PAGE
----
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New Lustig Study on Fructose and Metabolic Syndrome in Kids

Dean Pomerleau

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Obesity researcher Dr. Robert Lustig, who is notorious for placing blame for the obesity epidemic on added sugar, especially fructose, has a new paper out [1] that is getting quite a bit of popular press attention on the link between added sugar/fructose in the diet of kids and obesity / metabolic syndrome.


Despite my distrust of Lustig and his "one underlying cause" thesis, believing as I do that many factors contribute to obesity, including 'mysterious' factors (see this thread), this was nevertheless a pretty interesting study.


He recruited ~40 obese kids suffering from metabolic syndrome and for 9 days had them eat a crappy diet with less added sugar/fructose than their normal crappy diet, keeping macronutrients the same, and measured how their markers for metabolic syndrome changed.


More specifically, at baseline these kids were on average eating 28% of daily calories from (presumably added) sugar, with 12% of it from (presumably added) fructose. Given where added sugar comes from in general in our culture, they were most likely eating a lot of sugar sweetened beverages, pastries, desserts and candy. In place of these, the authors substituted "kid-friendly" foods with less added sugar, which at one point in the paper they characterize as:


This “child-friendly” study diet included various no- or low-sugar added processed foods including turkey hot dogs, pizza, bean burrritos, baked potato chips, and popcorn that were purchased at local supermarkets.


Strangely, elsewhere in the paper the authors characterize the intervention diet in a way that sounds significantly less crappy:


The menu was planned to restrict added sugar, while substituting other carbohydrates such as those in fruit, bagels, cereal, pasta, and bread so that the percentage of calories consumed from carbohydrate was consistent with their baseline diet, but total dietary sugar and fructose were reduced...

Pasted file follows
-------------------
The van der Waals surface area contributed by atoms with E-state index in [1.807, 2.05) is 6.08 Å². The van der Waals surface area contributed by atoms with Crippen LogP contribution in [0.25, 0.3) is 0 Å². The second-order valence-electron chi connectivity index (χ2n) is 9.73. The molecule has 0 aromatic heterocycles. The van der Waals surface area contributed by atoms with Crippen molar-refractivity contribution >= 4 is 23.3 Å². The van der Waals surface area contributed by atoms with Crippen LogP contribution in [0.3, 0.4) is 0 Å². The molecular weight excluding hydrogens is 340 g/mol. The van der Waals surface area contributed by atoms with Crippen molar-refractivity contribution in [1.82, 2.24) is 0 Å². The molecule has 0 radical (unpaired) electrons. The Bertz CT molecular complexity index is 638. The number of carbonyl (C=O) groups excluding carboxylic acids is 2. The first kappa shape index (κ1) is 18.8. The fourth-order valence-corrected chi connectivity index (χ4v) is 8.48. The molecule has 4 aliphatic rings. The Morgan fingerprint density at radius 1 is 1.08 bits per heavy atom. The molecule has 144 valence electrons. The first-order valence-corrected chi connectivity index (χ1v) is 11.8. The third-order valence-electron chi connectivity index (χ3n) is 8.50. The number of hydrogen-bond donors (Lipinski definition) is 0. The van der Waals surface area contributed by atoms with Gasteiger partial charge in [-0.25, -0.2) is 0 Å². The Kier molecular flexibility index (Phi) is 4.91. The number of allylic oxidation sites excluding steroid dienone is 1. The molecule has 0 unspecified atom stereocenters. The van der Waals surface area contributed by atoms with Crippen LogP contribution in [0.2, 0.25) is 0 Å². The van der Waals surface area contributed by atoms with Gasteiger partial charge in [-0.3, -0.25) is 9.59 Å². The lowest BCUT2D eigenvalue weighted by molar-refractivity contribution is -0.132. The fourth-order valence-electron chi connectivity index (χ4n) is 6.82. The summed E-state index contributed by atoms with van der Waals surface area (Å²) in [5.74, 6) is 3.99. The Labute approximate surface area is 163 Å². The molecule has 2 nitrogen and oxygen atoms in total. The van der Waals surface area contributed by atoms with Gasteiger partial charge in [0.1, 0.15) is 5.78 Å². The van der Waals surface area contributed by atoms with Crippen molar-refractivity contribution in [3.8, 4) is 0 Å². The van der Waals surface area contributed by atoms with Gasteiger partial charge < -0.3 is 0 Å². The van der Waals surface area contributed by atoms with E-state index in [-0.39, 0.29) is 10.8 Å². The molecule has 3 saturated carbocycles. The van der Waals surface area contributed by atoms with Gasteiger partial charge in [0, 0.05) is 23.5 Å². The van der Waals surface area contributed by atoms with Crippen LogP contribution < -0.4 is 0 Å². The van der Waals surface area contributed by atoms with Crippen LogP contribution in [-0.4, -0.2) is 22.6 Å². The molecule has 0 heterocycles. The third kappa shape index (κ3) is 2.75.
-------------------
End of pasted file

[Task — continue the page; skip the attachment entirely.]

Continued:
A diet enriched with "fruit, bagels, cereal, pasta, and bread" compared with their baseline diet (likely consisting of lots of soda, cookies and candy) sounds like a pretty big improvement to me, although fiber was only increased from 9g at baseline to 11g during the study, so it apparently wasn't that big an improvement. 


But digging a little further, the second set of substitution foods (fruit, bagels, cereal, pasta, and bread) sounds a lot more plausible to me than the first set (turkey hot dogs, pizza, bean burritos, baked potato chips, and popcorn), given that elsewhere the authors state that:


...compared with the baseline macronutrient distribution determined by FFQ, the total percentage of carbohydrate intake on the study diet decreased by 4%, protein increased by 2%, and there was no change in percentage calories from fat.


Substituting fat- and protein-laden processed foods in first set (pizza, bean burritos, baked potato chips etc) for sugary foods and soda, would not have left macronutrients virtually unchanged, as the authors claim. But substituting the high carb foods with little added sugar from the second set (fruit, bagels, cereal, pasta, and bread), would have left macronutrients nearly the same but reduced added sugar, as the authors claim. So if the substitutions were "fruit, bagels, cereal, pasta, and bread" for soda, pastry, and candy, perhaps the the intervention diet wasn't as crappy as Lustig claims, and that the popular press articles like the Wall Street Journal story are parroting: